Let’s assume by mistakenly you added file to git by using the command: git add, and you want to undo “git add before git commit?” Even this is the usual problem that you face in our day-to-day work as a Developer or DevOps or SysOps.
So what’s the real pullback from
There are two options that will really do your job easy.
git reset HEAD <file>?
git rm --cached <file>?
Let’s remember first what
git add <file> it actually does:
- If it
<file>was not previously tracked,
git addadds it to the cache , with its current content.
<file>it’s already tracked, the
git addcurrent content (snapshot, version) is stored in the cache.
- In Git, this action is still called add, (not just update it), since two different versions (snapshots) of a file are treated as two different items: hence, we are indeed adding a new item to the cache so that it will eventually be committed later.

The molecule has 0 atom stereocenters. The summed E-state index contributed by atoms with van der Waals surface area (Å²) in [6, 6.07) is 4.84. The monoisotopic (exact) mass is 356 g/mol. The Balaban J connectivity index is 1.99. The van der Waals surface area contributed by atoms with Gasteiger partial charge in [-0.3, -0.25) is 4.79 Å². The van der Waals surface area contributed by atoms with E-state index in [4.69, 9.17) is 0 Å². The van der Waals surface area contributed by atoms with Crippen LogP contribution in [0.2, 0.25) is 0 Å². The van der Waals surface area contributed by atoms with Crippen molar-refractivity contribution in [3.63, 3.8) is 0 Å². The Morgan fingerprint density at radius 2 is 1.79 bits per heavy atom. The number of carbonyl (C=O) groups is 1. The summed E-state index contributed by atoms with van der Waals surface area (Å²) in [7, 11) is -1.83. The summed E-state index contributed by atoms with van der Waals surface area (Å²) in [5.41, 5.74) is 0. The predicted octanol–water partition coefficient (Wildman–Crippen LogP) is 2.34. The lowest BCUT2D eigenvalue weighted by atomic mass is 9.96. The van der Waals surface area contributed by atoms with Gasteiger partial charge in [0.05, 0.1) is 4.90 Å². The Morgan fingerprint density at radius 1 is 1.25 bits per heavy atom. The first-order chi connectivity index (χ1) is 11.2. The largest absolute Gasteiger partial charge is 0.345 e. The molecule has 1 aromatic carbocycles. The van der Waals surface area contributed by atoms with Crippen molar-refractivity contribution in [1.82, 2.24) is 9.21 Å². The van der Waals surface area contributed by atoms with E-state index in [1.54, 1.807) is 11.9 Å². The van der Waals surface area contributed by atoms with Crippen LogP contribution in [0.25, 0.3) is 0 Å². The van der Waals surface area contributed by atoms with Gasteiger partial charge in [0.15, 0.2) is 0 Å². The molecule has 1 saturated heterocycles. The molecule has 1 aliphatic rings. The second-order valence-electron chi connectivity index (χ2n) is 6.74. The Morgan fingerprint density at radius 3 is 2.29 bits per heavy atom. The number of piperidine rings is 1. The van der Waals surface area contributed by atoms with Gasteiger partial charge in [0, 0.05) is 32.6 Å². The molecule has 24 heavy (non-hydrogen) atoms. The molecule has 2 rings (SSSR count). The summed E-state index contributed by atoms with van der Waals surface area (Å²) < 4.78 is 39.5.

Considering this, the question is :
I added files by mistake using the command, git add , how I do undo before git commit ?
It ‘undo’ to remove the file (not just the current content) from the tracked items. If so, everything is fine
git rm --cached <file>.
And we could run as well
git reset HEAD <file>. I prefer this because it works in both scenarios: it also undoes when we mistakenly added a version of an already tracked item.
1- File1.txt created and by mistake index to git using git add command.
2- Undo the git add using git reset file1.txt and track file again using git status